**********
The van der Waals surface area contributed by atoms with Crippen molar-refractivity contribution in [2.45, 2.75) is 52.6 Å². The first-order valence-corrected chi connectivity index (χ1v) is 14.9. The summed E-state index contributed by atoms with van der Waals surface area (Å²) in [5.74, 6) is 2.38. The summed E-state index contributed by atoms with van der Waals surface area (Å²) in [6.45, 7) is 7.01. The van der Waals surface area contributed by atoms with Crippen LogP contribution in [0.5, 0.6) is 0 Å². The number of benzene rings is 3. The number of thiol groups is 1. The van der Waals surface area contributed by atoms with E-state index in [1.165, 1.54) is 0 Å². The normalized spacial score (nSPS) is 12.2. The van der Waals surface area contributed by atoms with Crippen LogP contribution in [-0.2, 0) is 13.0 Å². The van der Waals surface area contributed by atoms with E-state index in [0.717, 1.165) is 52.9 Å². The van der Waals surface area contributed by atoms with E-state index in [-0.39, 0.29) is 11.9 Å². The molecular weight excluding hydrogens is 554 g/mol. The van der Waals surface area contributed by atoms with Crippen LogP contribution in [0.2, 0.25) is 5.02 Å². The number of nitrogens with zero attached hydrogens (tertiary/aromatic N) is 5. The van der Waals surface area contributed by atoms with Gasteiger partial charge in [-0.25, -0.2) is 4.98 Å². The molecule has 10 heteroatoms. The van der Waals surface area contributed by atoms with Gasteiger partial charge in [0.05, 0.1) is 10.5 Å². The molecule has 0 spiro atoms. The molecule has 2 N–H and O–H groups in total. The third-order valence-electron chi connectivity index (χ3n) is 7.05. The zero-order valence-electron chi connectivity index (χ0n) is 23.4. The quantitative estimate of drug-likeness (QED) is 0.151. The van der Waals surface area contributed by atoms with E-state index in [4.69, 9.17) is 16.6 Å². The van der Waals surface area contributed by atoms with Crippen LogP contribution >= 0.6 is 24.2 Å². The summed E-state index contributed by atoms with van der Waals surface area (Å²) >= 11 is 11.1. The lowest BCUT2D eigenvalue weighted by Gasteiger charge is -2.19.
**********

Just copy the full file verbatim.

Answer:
The van der Waals surface area contributed by atoms with Crippen molar-refractivity contribution in [2.45, 2.75) is 52.6 Å². The first-order valence-corrected chi connectivity index (χ1v) is 14.9. The summed E-state index contributed by atoms with van der Waals surface area (Å²) in [5.74, 6) is 2.38. The summed E-state index contributed by atoms with van der Waals surface area (Å²) in [6.45, 7) is 7.01. The van der Waals surface area contributed by atoms with Crippen LogP contribution in [0.5, 0.6) is 0 Å². The number of benzene rings is 3. The number of thiol groups is 1. The van der Waals surface area contributed by atoms with E-state index in [1.165, 1.54) is 0 Å². The normalized spacial score (nSPS) is 12.2. The van der Waals surface area contributed by atoms with Crippen LogP contribution in [-0.2, 0) is 13.0 Å². The van der Waals surface area contributed by atoms with E-state index in [0.717, 1.165) is 52.9 Å². The van der Waals surface area contributed by atoms with E-state index in [-0.39, 0.29) is 11.9 Å². The molecular weight excluding hydrogens is 554 g/mol. The van der Waals surface area contributed by atoms with Crippen LogP contribution in [0.2, 0.25) is 5.02 Å². The number of nitrogens with zero attached hydrogens (tertiary/aromatic N) is 5. The van der Waals surface area contributed by atoms with Gasteiger partial charge in [-0.25, -0.2) is 4.98 Å². The molecule has 10 heteroatoms. The van der Waals surface area contributed by atoms with Gasteiger partial charge in [0.05, 0.1) is 10.5 Å². The molecule has 0 spiro atoms. The molecule has 2 N–H and O–H groups in total. The third-order valence-electron chi connectivity index (χ3n) is 7.05. The zero-order valence-electron chi connectivity index (χ0n) is 23.4. The quantitative estimate of drug-likeness (QED) is 0.151. The van der Waals surface area contributed by atoms with E-state index in [4.69, 9.17) is 16.6 Å². The van der Waals surface area contributed by atoms with Crippen LogP contribution >= 0.6 is 24.2 Å². The summed E-state index contributed by atoms with van der Waals surface area (Å²) >= 11 is 11.1. The lowest BCUT2D eigenvalue weighted by Gasteiger charge is -2.19.